Raiden would be proud
Much like Metal Gear Rising: Revengence, Warlander has a similar system in which the player can selectively chop up enemies with Jedi-like accuracy. Heads will literally role as you use your eco-friendly lightsaber to decapitate Technos with weaknesses at the neck, or you can chop off their legs to rob them of their mobility.
If that’s not enough, there is a carnivorous tree (‘The devouring Tree’ – enough to make a vegan faint) that Bruce can feed said severed body parts in exchange for upgrades and buffs. As I mentioned, he can gain anything from stamina upgrades, to a vine used for tossing enemies around, or an ability to send his sword spinning through multiple enemies like a buzz saw.
When adding up everything listed so far, it would probably look like Warlander presents a pretty competent rogue-like on paper. The game has interesting combat mechanics, it looks decent, and there is a true satisfaction in coming out on top against enemies.
The wheels come off when the player realises that all these elements feel underdeveloped, or outright broken. From menu screens which appear to use Arial as a font, to the weird, meaningless bits of banter between Bruce and his sword, too much of Warlander smacks of a game that had to be squashed into a brutal crunch time.
Sure, viciously slicing enemies into lumps of flesh is certainly cool at first, but this is eventually overshadowed by Bruce’s indescribably clumsy sword strikes and cumbersome movement speed. He is so unresponsive that you’d think his glowy, forest sword must weight a ton, and there is only the option of a left or right swing with absolutely no ability for even basic combos.
Above all, I think this “chieftain” seriously needs to consider running a few laps around the fields or laying off the cigarettes, because he has the physical stamina of an obese bulldog. Four or five sword slashes and your stamina bar is GONE, leaving Bruce unable to fight in the middle of the battle. Nightmare fuel in a rogue-like.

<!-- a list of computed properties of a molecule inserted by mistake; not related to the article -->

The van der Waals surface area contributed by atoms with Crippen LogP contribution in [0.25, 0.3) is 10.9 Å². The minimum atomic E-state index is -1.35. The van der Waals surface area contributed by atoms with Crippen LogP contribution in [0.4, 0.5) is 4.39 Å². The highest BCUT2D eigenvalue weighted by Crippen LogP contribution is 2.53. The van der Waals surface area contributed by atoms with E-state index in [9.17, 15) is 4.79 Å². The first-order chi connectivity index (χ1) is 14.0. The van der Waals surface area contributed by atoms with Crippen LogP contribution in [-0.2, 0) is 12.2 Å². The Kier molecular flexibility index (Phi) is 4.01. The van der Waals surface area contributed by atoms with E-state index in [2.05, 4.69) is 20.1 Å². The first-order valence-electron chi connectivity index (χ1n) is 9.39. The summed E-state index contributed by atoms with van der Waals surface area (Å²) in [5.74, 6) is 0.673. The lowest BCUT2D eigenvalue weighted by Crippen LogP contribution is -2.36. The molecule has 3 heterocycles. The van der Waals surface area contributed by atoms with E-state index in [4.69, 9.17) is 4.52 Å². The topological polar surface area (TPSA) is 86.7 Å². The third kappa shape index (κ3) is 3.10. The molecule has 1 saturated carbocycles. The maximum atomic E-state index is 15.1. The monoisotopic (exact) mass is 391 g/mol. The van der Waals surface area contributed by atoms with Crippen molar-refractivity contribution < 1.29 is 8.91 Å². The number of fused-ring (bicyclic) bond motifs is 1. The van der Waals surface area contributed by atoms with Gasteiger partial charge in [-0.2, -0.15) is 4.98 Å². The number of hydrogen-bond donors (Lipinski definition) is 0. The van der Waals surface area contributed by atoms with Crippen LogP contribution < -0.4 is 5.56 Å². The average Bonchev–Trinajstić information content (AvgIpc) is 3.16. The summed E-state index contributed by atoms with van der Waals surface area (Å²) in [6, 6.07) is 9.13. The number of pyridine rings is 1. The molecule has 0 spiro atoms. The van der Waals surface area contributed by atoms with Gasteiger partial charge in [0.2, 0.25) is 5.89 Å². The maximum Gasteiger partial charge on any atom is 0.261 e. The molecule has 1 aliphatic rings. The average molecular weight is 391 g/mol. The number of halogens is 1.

Then there are the boss fights which are so unfinished they are reason enough to have abandoned releasing this game. These guys move laughably slow, and their AI occasionally stops working during which they stare vacantly at the player while nothing prevents you hacking away at their life bar. They will set off an attack occasionally, but I could see it coming a mile away, thus removing the last ounce of challenge left in these encounters.
Even the final boss is a total train wreck, but for exactly the opposite reasons. He attacks almost constantly – often with magical spells that can kill Bruce in one hit – and he can inexplicably guard almost every sword strike. The only way to deal any meaningful damage is by using ranged weapons, which gives the finger to all your effort in mastering the melee combat system.
A rogue-like is more than random numbers and permadeth mechanics: It represents a style of gameplay design that allows the player to appreciate a challenge. A rogue-like represents an entire game that has been built around the core of allowing the player to think ahead, to manage their resources, and, above all, improve their skill by playing the game.
For this reason Warlander is a rogue-like in name only; the mechanics of this genre are so unfinished in their implementation that the game never really gains a grasp on the genre. Warlander can offer brief moments of fun swordplay, but this cannot outweigh how many crucial elements are still missing. I don’t really have an excuse for why you should play this.
- Nice environments
- Decent narrative
- Slicing mechanic
- Revolting boss fights
- Very repetitive
- Wooden animations
- Serious lack of polish
- Limited combat
- Poor controller support
PC Specs: Windows 10 64-bit computer using Nvidia GTX 1070, i5 4690K CPU, 16GB RAM